Little kens the gude dame at hame

That Whuppity Stoorie is ma name!

When the smart lady in green came to take the beautiful "lad bairn," the mother quietly called her "Whuppity Stoorie!" and off she hurried with a cry of fear; like the Austrian dwarf Kruzimügeli, the "dear Ekke Nekkepem" of Friesland, and many another who tried to play the same trick, and who were always themselves the means of telling mortals the very names they would conceal.

SHE HEARD A FAINT VOICE SINGING UNDER A LEAF.

Fairy-folk young and old were coquettish enough about their names, and greatly preferred they should not be spoken outright. This habit got them into many a scrape. The anecdote of "Who hurt you? Myself!" was told in Spain, Finland, Brittainy, Japan, and a dozen other kingdoms, and seems to be as old as the Odyssey. Do you remember where Ulysses tells the Cyclop that his name is Outis, which means Nobody? and how, after the eye of the wicked Polyphemus has been put out, the comrades of the big blinded fellow ask him who did the deed, and he growls back, very sensibly: "Nobody!" Consider what follows a typical modern version of the same trick.

"AINSEL."

A young Scotch child, whom we will call Alan, sits by the fire, when a pretty creature the size of a doll, waltzes down the chimney to the hearth, and begins to frolic. When asked its name it says shrewdly: "Ainsel"; which to the boy sounds like what it really is, "Ownself," and makes him, when it is his turn to be questioned, as saucy and reticent as he supposes his elfin playfellow to be. So Alan tells the sprite that his name is "My Ainsel," and gets the better of it. For bye-and-bye they wax very frisky and friendly, and right in the middle of their sport, when little Alan pokes the fire, and gets a spark by chance on Ainsel's foot, and when he roars with pain, and the old fairy-mother appears instantly, crying angrily: "Who has hurt thee? Who has hurt thee?" the elf blurts, of course, "My Ainsel!" and she kicks him unceremoniously up chimney, and bids him stop whimpering, since the burn was of his own silly doing! Alan, meanwhile, climbs upstairs to bed, rejoicing to escape the vengeance of the fairy-mother, and chuckling in his sleeve at the funny turn things have taken.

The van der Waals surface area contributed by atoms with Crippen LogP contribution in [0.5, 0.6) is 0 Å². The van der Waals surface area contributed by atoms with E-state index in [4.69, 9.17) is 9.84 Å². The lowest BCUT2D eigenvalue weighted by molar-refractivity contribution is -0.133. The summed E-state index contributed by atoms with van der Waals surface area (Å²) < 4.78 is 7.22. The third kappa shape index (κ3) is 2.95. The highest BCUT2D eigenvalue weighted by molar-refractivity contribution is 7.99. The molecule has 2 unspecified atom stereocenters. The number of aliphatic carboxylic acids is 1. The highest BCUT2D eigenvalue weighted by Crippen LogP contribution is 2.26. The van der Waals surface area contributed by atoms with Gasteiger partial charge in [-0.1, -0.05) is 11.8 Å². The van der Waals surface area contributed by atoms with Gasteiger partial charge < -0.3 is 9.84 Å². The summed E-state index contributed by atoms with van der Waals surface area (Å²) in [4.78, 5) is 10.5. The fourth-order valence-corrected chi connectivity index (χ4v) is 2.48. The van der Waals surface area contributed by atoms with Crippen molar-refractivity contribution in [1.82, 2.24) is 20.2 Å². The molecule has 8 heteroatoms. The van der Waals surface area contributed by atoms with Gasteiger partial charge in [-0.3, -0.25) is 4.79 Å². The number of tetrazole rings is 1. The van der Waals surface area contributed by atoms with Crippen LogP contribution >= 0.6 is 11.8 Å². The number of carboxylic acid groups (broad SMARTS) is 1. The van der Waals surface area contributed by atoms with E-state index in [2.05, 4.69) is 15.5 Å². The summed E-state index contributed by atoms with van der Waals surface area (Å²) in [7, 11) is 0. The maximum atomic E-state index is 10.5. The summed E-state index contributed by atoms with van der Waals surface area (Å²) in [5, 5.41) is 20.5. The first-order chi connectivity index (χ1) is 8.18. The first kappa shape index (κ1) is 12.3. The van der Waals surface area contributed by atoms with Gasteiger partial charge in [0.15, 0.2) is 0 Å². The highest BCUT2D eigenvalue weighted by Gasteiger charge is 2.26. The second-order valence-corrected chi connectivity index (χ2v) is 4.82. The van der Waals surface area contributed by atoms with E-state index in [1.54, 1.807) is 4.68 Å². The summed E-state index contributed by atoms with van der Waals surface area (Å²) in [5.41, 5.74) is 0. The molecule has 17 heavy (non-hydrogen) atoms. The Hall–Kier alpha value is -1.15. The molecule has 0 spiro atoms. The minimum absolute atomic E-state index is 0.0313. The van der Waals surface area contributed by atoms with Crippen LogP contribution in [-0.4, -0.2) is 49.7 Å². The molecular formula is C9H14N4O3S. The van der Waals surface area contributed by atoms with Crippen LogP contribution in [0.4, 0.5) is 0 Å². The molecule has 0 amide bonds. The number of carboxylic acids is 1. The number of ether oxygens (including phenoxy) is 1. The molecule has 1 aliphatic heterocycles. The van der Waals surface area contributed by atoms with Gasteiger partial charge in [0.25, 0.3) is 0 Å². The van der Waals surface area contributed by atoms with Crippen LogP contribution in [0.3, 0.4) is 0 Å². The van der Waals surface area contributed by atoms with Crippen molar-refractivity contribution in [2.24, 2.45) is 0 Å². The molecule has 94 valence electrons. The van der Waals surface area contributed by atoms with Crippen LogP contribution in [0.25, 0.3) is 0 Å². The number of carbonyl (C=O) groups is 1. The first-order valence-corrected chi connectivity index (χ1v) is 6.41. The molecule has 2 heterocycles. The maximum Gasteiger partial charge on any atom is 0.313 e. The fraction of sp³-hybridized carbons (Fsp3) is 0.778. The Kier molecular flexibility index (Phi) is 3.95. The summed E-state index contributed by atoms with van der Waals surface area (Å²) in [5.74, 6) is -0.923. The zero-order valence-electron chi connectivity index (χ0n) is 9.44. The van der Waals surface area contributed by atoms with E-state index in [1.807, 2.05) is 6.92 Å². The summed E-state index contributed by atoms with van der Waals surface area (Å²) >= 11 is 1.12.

* * *

Free to Download MoboReader
(← Keyboard shortcut) Previous Contents (Keyboard shortcut →)
 Novels To Read Online Free

Scan the QR code to download MoboReader app.

Back to Top

shares